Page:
NANP: The Difficulty of Names

Joining me today on Names: A New Perspective is Brian McClellan, author of the awesome Promise of Blood (review) and Orbit’s latest debut. The book releases tomorrow and I definitely recommend that you all check it out. Gunpowder fantasy plus end-of-the-world prophecies? I’m all for it! Reading the book was a blast and I’m looking forward to the sequel, The Crimson Campaign, when it comes out next year in February. The wait is simply too long! Here’s what Brian has to say on the topic of names.

promise of bloodThe Difficulty of Names

by Brian McClellan

Every character has a name. Whether is be a proper name, or a placeholder, or a title, every character is known as something. It’s how we differentiate between characters within a work of fiction—so names are very obviously important.

Names have different meanings to different people. A name—or even the ethnic background of a name (South American, Irish, Russian, etc) may have connotations within a culture. Names can be used as descriptors. Some names have a suffix or prefix that provides more information about them such as education, community standing, or profession.

Names are simple things with complicated meanings. How much meaning an author decides to put behind a name is completely up to them. Some authors regard names as being incredibly important not just as a descriptor but as a story mechanic. In Patrick Rothfuss’ NAME OF THE WIND, knowing the true name of something or someone will allow you to control it. In the movie A Fistful of Dollars, Clint Eastwood’s character is left nameless in order to add to the character’s mystery.

In writing PROMISE OF BLOOD, I chose to give each of the characters a name that would tell the reader something about them.

Field Marshal Tamas is a military man, “field marshal” being a title that usually refers to the highest rank in an army. Historically, a person who is raised to field marshal is a man of remarkable leadership and tactical abilities. They might even command armies from multiple countries as was the case with Arthur Wellesley, who commanded the Seventh Coalition against Napoleon during the Hundred Days. The background for this title gives readers a sense of the man when they are first introduced to Tamas.

Inspector Adamat is an investigator. The title of “Inspector” often brings to mind murder mysteries, police dramas, or Sherlock Holmes, all of which help add to the overall feel the reader has for the character. His given name is also very close to the word “adamant.” I couldn’t say for sure whether that was subconscious or happy coincidence, but it helps give the character depth.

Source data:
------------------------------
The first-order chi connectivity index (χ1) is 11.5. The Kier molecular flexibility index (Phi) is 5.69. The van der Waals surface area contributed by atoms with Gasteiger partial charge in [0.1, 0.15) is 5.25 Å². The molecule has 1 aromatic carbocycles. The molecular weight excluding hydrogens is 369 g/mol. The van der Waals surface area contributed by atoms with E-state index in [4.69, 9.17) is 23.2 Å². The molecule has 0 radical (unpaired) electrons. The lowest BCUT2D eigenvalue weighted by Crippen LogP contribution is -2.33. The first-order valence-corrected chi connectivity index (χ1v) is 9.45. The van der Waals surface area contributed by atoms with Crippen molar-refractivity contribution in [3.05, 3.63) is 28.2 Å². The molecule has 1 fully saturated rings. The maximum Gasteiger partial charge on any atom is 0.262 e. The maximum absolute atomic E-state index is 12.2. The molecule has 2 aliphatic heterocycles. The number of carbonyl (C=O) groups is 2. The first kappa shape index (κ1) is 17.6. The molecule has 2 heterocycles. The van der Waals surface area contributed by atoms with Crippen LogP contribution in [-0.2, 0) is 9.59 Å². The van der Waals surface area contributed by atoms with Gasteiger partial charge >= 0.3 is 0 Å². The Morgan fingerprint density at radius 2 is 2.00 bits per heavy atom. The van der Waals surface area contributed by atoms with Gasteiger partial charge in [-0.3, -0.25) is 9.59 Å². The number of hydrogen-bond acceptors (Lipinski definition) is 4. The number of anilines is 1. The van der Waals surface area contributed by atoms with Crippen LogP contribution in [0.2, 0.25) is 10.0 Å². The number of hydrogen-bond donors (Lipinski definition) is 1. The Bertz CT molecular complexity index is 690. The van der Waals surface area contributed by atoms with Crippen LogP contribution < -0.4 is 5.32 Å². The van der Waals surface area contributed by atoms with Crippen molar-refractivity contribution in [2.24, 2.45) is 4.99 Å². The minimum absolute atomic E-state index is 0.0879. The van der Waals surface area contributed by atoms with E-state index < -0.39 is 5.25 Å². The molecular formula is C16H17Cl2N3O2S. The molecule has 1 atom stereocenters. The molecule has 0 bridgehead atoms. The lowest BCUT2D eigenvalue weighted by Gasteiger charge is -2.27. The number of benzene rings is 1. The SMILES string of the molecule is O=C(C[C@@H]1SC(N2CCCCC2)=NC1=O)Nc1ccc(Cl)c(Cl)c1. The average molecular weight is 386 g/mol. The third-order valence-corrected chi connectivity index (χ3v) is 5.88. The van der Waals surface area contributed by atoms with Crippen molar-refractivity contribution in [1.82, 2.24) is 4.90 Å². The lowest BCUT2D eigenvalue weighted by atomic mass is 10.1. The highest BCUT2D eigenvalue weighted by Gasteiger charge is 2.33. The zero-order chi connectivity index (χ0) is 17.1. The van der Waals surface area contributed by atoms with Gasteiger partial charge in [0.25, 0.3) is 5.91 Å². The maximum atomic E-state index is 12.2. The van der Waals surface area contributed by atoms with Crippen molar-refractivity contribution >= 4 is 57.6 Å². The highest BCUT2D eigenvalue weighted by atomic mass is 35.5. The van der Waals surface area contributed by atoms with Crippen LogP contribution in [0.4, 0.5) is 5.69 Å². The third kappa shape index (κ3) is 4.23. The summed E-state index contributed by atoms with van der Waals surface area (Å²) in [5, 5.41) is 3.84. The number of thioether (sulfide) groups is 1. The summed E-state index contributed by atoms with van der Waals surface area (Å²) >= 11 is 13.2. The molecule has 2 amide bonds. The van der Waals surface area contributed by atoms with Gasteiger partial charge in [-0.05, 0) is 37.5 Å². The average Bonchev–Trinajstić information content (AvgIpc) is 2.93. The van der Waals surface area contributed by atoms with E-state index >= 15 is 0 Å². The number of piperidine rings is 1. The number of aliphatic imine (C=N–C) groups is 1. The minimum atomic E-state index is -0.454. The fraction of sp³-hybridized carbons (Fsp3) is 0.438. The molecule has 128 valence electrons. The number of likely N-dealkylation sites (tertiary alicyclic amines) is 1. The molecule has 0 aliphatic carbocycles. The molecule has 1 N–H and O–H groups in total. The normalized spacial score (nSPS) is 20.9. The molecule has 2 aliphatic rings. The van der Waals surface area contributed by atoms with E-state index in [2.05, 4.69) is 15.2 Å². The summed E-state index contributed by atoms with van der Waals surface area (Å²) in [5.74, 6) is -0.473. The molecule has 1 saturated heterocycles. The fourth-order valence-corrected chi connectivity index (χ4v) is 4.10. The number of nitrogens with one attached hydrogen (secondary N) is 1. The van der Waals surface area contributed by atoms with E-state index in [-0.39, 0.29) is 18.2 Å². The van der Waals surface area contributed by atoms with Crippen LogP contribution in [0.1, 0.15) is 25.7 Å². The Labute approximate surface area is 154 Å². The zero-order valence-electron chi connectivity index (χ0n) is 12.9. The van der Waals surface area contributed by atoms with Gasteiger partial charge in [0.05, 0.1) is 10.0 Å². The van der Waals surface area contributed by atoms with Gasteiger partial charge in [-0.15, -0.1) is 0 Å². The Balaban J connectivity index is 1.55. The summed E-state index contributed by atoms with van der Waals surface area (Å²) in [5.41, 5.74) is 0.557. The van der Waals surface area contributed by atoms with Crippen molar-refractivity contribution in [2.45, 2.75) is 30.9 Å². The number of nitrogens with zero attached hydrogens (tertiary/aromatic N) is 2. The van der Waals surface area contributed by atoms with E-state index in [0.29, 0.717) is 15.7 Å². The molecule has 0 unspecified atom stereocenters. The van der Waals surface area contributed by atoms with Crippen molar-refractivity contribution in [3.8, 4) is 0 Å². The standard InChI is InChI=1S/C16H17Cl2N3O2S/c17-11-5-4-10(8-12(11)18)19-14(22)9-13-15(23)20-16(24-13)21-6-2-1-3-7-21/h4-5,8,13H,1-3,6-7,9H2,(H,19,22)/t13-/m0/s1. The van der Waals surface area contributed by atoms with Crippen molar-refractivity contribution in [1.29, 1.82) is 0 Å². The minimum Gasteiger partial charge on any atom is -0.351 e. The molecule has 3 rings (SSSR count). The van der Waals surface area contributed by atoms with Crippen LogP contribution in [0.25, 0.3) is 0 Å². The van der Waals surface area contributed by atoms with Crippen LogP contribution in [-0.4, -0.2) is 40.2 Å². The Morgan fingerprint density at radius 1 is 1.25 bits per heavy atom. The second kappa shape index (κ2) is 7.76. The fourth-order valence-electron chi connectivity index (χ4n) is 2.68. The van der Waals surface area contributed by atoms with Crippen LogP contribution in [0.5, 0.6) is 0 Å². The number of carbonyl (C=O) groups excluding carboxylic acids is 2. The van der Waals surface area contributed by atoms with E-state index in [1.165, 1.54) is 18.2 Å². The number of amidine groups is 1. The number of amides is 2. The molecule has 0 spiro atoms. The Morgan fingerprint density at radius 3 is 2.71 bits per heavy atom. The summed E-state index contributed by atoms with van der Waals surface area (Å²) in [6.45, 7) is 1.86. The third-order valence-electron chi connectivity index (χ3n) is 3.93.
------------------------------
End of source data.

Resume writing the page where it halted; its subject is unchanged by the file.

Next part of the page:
Captain Taniel Two-shot requires more context in order for the reader to fully appreciate his name. As a captain in the Adran army he is a man of rank and skill. The suffix of “Two-shot” is explained through character interaction as Taniel’s remarkable ability to fire two bullets from his rifle as the same time, manipulating both with his powder mage abilities to make two kills.

Something that has always bothered me in large epic fantasies was when two characters had similar sounding names and I nearly changed Taniel’s name on several occasions because it shares the same first two letters as Tamas’. I decided to keep both names how they were, however, because I felt their similar sound helped to strengthen the familial relationship (father and son) in the eyes of the reader. This was especially important because of their lack of surnames.

Names, as you can see, are an important part of the narrative. They aid in immersing the reader within the world both as worldbuilding devices—in the case of Taniel Two-shot—and by bridging the gap between a writer’s fictional world and that of the real world.

*****

Brian McClellan on Twitter, Facebook, and Web.

The next guest on the blog is another debut author, Christian Schoon, on the 18. A new schedule of authors is not up as yet, but it should be ready soon. So keep checking back for updates!

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Posted on April 15, 2013, in Debut Authors Guest Series, Guest Posts and tagged , , , , , , , , , , . Bookmark the permalink. 7 Comments.

  1. As Shaun and I commented on the podcast you recorded with us, Taniel Two-Shot has a great name. Two-Shot is a name that points to his character, and that’s awesome.

    Like

  2. I like how he left the similar sounding names to enhance the family bond, very considerate.

    Like

  3. “adamant” Uh, are you sure you want us to image the inspector as Adam Ant? 🙂

    Like

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